The debate on how much control businesses should have over their online reviews has made its way to Washington.
On Tuesday, U.S. Reps. Eric Swalwell and Brad Sherman, both Democrats from California, introduced the Consumer Review Freedom Act, which bans businesses from adding “non-disparagement” clauses to contracts that consumers must sign. The bill, if passed, would prevent businesses from fining or penalizing customers who leave negative reviews—or at least stop them from intimidating customers into only leaving positive reviews on sites like Yelp, Angie’s List or Facebook.
The bill says that if a business makes a customer sign any sort of written agreement, that contract cannot include a clause that stops them from posting “written, verbal, or pictorial review, performance assessment of, or other similar analysis of, the products, services, or conduct of a business.” The lawmakers argue that such clauses are often buried in consumer contracts and people unwittingly sign away their rights to leave negative reviews online if they have a bad customer experience.
However, the bill would not prevent the business from suing a customer for defamation or slander if he or she posts a particularly damaging review online. And employers would still be allowed to require their employees—just not their customers—to sign non-disparagement clauses, according to The Verge.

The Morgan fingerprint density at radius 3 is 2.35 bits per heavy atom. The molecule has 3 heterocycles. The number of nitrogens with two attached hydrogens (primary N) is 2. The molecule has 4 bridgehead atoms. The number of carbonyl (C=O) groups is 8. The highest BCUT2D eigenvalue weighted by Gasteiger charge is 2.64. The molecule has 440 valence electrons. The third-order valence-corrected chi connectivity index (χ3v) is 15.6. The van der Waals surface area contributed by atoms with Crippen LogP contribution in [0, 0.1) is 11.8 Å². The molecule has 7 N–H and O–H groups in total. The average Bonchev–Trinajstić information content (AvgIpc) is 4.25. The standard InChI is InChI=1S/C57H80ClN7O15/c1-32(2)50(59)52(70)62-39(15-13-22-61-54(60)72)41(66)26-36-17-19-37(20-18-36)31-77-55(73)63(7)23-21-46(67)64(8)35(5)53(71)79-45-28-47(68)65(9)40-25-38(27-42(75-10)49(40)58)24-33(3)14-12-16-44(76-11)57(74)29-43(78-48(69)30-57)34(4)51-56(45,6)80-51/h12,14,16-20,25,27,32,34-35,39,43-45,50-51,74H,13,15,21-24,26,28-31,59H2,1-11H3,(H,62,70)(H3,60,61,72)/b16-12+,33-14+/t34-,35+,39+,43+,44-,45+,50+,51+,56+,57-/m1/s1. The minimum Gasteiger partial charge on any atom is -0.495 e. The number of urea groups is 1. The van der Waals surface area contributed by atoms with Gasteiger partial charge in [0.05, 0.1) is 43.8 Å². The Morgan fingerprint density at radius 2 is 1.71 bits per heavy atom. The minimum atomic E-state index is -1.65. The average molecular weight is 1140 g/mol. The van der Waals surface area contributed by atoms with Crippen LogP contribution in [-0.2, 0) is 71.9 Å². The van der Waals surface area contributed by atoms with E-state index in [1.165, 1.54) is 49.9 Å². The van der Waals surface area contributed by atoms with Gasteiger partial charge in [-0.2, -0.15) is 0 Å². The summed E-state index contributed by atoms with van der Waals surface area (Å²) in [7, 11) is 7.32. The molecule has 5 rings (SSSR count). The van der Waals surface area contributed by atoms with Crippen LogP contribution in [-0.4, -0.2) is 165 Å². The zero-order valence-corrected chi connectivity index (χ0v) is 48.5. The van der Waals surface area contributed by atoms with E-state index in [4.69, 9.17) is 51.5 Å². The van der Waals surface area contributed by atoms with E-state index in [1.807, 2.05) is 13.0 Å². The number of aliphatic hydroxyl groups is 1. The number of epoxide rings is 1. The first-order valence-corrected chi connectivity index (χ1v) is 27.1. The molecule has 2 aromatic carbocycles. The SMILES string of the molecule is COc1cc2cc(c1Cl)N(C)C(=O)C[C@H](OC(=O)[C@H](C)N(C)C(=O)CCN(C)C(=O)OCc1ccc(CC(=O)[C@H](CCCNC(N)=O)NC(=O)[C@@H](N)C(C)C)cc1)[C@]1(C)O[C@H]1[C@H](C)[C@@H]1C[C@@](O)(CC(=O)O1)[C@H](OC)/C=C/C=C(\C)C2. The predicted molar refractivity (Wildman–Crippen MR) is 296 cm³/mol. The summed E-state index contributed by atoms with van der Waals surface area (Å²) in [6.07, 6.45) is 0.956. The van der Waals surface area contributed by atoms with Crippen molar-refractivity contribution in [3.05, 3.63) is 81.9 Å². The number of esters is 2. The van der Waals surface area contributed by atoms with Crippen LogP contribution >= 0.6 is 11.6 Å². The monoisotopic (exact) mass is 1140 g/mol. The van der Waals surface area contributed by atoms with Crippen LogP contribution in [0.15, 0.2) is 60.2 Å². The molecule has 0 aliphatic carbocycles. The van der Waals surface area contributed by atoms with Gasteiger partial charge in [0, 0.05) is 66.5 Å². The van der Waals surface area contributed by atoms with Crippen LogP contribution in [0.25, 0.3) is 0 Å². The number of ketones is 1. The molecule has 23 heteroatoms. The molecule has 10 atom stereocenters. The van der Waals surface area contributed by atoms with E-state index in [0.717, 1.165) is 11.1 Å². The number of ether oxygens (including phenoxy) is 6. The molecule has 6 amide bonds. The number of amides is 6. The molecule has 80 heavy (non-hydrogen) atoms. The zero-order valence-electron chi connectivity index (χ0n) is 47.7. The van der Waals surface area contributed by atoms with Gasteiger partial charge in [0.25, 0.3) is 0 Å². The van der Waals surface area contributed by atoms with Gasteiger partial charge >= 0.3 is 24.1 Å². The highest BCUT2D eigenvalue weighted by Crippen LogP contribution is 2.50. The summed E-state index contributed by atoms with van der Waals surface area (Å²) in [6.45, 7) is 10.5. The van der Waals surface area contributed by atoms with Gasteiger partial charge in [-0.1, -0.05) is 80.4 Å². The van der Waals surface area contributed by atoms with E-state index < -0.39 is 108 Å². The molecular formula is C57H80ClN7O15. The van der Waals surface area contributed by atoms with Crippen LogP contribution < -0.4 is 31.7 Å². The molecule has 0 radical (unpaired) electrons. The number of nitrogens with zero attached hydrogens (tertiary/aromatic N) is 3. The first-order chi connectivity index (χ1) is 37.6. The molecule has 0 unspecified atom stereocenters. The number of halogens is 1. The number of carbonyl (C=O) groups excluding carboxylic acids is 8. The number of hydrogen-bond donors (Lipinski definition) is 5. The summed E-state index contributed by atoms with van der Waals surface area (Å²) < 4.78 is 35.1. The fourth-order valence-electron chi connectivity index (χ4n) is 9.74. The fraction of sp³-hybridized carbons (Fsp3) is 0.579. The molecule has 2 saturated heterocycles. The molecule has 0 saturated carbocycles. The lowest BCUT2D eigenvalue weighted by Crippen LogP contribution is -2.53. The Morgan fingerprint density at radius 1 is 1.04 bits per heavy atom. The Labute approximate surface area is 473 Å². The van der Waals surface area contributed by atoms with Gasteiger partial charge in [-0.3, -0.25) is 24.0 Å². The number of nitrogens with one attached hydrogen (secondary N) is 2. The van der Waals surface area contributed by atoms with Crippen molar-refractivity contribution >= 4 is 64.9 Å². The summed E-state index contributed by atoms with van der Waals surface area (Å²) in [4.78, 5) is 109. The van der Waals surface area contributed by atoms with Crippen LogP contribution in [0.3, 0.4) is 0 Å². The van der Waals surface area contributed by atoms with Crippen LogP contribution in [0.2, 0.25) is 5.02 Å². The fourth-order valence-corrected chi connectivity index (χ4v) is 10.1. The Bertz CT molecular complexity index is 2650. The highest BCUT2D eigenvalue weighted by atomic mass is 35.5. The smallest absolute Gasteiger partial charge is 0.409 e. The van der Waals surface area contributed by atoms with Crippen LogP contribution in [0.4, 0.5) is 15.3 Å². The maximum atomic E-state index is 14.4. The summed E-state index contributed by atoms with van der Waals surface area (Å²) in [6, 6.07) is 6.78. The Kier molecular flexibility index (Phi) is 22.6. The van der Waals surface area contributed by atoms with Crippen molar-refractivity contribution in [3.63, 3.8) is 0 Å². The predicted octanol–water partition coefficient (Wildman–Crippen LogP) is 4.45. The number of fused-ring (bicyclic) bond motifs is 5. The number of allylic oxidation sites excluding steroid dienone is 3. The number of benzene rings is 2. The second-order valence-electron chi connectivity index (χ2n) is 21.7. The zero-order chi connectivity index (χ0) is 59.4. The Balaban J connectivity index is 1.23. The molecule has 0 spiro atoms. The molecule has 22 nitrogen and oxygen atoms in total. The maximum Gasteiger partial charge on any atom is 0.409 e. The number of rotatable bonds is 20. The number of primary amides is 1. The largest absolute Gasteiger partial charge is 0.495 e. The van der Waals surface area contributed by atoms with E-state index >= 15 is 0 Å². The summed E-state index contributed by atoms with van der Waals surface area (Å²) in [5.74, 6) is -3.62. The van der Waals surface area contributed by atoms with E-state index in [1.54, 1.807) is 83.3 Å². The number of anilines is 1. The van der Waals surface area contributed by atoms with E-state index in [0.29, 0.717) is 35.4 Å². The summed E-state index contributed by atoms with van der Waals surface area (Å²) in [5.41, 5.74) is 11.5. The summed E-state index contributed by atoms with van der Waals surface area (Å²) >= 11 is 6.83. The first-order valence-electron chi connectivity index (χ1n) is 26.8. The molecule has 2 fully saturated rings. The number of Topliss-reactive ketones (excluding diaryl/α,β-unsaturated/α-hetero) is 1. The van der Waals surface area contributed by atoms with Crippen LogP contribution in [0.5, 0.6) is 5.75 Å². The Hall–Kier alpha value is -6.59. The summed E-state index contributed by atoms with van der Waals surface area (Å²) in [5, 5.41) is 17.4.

“No country that values free speech would allow customers to be penalized for writing an honest review,” Swalwell said in a news release. “I introduced this legislation to put a stop to this egregious behavior so people can share honest reviews without fear of litigation.”
Several cases of businesses trying to prevent unhappy customers from leaving unflattering online reviews—or strike back at them after the fact—have made headlines in recent months. Union Street Guest House, a Hudson, New York, bed and breakfast, was sharply criticized for wanting to charge wedding parties $500 for every negative review they left. The owner has since apologized and retracted the policy.
A law banning non-disparagement clauses was recently passed in California, which could add fuel to the passage of this new bill.
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